So what does Minneapolis’ diversified portfolio look like? First, and as illustrated, it sports a substantial private sector work force. Second, in 2014, 9 Fortune 1000 companies called Minneapolis home: Target, U.S. Bancorp, General Mills, Medtronic, Ameriprise Financial, Donaldson Company, The Valspar Corporation, Xcel Energy, and Thrivent Finanacial for Lutherans. And third, the work force is distributed throughout construction, manufacturing, retail trade, finance and insurance, educational services, and healthcare and social assistance to name a few. For example, the finance and insurance, and professional, scientific, and technological services industries combined encompass about 20 percent of the private sector in Minneapolis. Although these sectors are not the largest sectors in Minneapolis, they are included in the top-tier of “[a]verage [w]eekly [w]ages.”

Photo Courtesy of

Now this economic stability and success ought to be congratulated. However, it is not all roses for many potential Minneapolis workers. For example, according to both Bring Me The News and the City Pages, the unemployment rate of “black” Minnesota citizens was approximately 4 times higher than “white” Minnesota citizens in 2014. The unemployment rate was found to be a bit lower in the metropolitan area, but Minneapolis’ unemployment rate between these two American groups is more than likely to be similar to the rest of the state.

This discrepancy in unemployment rates is important to consider. This is because this unemployment rate perpetuates a continued feedback loop onto the system and those most affected by it.

This means a given unemployed Minneapolis resident, for example, from a traditionally disenfranchised group is less likely to obtain a job, which means she, or he, is less likely to receive a living wage to sustain a family. This also means that her child is more likely to receive less food, and clothing, which means the child could potentially go hungry. This hunger, which would affect the health and psychology of the child, in turn would greatly influence the child’s performance in the classroom and thus affect the child’s performance in school over the duration of the education. And finally, this deficiency in school performance would affect the child’s potential to compete for college. Hence, maintaining this otherwise immoral and resovable experience.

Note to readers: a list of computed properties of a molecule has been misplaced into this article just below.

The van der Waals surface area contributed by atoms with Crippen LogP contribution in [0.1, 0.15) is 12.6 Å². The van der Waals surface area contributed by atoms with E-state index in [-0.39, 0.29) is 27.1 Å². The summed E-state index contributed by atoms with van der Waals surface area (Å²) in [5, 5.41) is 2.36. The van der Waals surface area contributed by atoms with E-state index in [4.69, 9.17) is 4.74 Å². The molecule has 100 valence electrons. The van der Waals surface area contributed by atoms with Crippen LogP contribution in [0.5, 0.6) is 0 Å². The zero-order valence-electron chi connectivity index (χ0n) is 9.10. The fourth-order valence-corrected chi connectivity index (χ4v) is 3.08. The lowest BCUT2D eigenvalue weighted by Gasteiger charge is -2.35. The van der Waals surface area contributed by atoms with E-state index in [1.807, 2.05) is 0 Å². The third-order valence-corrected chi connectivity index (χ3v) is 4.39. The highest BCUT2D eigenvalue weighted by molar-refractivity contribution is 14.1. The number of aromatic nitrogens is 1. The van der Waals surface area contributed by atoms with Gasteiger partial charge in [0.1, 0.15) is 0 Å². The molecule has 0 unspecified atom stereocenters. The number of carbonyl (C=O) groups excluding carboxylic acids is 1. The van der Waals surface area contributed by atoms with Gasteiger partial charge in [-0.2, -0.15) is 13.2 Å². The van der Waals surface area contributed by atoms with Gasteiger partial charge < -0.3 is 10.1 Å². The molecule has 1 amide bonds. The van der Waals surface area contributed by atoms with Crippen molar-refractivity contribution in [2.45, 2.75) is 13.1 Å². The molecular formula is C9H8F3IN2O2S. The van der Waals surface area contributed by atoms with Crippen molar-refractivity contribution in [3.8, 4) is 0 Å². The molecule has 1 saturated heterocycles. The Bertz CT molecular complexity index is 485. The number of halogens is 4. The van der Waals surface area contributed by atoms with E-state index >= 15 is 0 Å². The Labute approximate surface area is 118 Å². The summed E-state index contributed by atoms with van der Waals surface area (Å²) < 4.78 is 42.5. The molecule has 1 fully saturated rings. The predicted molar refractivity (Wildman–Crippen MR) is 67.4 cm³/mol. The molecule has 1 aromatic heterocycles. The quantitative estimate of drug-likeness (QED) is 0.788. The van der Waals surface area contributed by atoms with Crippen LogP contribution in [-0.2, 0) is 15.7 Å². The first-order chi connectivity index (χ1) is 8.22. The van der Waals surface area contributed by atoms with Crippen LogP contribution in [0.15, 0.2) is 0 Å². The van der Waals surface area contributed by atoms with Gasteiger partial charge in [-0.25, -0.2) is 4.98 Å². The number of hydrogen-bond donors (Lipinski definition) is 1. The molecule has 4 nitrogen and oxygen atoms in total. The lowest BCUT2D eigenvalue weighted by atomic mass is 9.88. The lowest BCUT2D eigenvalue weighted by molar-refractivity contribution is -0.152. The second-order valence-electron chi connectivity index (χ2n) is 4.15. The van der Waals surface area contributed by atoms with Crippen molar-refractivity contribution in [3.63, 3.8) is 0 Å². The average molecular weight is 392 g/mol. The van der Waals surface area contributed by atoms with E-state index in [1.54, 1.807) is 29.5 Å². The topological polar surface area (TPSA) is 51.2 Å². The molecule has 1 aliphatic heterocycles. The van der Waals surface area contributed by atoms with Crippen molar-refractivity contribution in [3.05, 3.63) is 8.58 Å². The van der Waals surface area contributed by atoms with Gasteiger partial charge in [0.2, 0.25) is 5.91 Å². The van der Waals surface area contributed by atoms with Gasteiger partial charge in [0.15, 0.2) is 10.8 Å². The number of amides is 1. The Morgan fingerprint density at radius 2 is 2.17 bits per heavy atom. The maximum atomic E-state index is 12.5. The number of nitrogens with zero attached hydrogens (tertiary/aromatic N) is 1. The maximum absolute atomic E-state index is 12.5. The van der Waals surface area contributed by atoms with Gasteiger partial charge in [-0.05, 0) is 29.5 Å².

Indeed, there are other reasons for why Minneapolis currently is doing well economically. This author hopes that this economic stability and vitality continues. But there are other economic discrepancies in the Minneapolis system and there are people not reaping the current economic upswing, for example the 69,581 unemployed workers and this needs to be addressed. Minneapolis should be recognized and congratulated for this post-Great Recession recovery, but it should also be criticized for not doing enough. Minneapolis is looking pretty good, but it can be better and it can bring all of its workers with it. Once this happens, then all workers will be able to appreciate “the great outdoors” that is Minneapolis.